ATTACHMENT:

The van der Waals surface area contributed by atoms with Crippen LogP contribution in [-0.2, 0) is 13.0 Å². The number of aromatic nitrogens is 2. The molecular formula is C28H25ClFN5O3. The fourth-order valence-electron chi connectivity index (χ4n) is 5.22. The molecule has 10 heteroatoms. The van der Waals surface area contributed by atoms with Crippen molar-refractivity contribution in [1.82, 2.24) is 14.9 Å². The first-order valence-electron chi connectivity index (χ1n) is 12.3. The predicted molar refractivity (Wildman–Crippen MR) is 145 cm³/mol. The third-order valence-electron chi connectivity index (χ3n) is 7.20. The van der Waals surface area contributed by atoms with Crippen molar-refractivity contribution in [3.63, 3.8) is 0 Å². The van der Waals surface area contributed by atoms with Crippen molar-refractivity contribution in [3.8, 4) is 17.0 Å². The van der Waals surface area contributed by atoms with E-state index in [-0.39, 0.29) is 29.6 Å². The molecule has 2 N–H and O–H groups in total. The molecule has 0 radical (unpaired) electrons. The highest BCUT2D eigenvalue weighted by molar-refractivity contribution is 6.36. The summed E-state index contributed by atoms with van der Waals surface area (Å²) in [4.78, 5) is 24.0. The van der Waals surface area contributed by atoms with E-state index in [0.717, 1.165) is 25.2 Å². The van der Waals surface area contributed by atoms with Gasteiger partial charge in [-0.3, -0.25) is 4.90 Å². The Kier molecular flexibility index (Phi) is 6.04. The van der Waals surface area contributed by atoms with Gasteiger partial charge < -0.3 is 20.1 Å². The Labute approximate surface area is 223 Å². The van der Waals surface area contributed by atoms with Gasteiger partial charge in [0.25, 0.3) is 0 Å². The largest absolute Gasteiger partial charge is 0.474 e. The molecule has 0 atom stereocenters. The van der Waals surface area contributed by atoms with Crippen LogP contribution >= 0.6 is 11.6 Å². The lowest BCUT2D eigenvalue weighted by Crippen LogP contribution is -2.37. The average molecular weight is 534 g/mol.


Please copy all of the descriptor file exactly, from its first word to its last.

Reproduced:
The van der Waals surface area contributed by atoms with Crippen LogP contribution in [-0.2, 0) is 13.0 Å². The number of aromatic nitrogens is 2. The molecular formula is C28H25ClFN5O3. The fourth-order valence-electron chi connectivity index (χ4n) is 5.22. The molecule has 10 heteroatoms. The van der Waals surface area contributed by atoms with Crippen molar-refractivity contribution in [1.82, 2.24) is 14.9 Å². The first-order valence-electron chi connectivity index (χ1n) is 12.3. The predicted molar refractivity (Wildman–Crippen MR) is 145 cm³/mol. The third-order valence-electron chi connectivity index (χ3n) is 7.20. The van der Waals surface area contributed by atoms with Crippen molar-refractivity contribution in [3.63, 3.8) is 0 Å². The van der Waals surface area contributed by atoms with Crippen molar-refractivity contribution in [3.8, 4) is 17.0 Å². The van der Waals surface area contributed by atoms with E-state index in [-0.39, 0.29) is 29.6 Å². The molecule has 2 N–H and O–H groups in total. The molecule has 0 radical (unpaired) electrons. The highest BCUT2D eigenvalue weighted by molar-refractivity contribution is 6.36. The summed E-state index contributed by atoms with van der Waals surface area (Å²) in [4.78, 5) is 24.0. The van der Waals surface area contributed by atoms with E-state index in [0.717, 1.165) is 25.2 Å². The van der Waals surface area contributed by atoms with Gasteiger partial charge in [-0.3, -0.25) is 4.90 Å². The Kier molecular flexibility index (Phi) is 6.04. The van der Waals surface area contributed by atoms with Gasteiger partial charge < -0.3 is 20.1 Å². The Labute approximate surface area is 223 Å². The van der Waals surface area contributed by atoms with Gasteiger partial charge in [0.25, 0.3) is 0 Å². The largest absolute Gasteiger partial charge is 0.474 e. The molecule has 0 atom stereocenters. The van der Waals surface area contributed by atoms with Crippen LogP contribution >= 0.6 is 11.6 Å². The lowest BCUT2D eigenvalue weighted by Crippen LogP contribution is -2.37. The average molecular weight is 534 g/mol.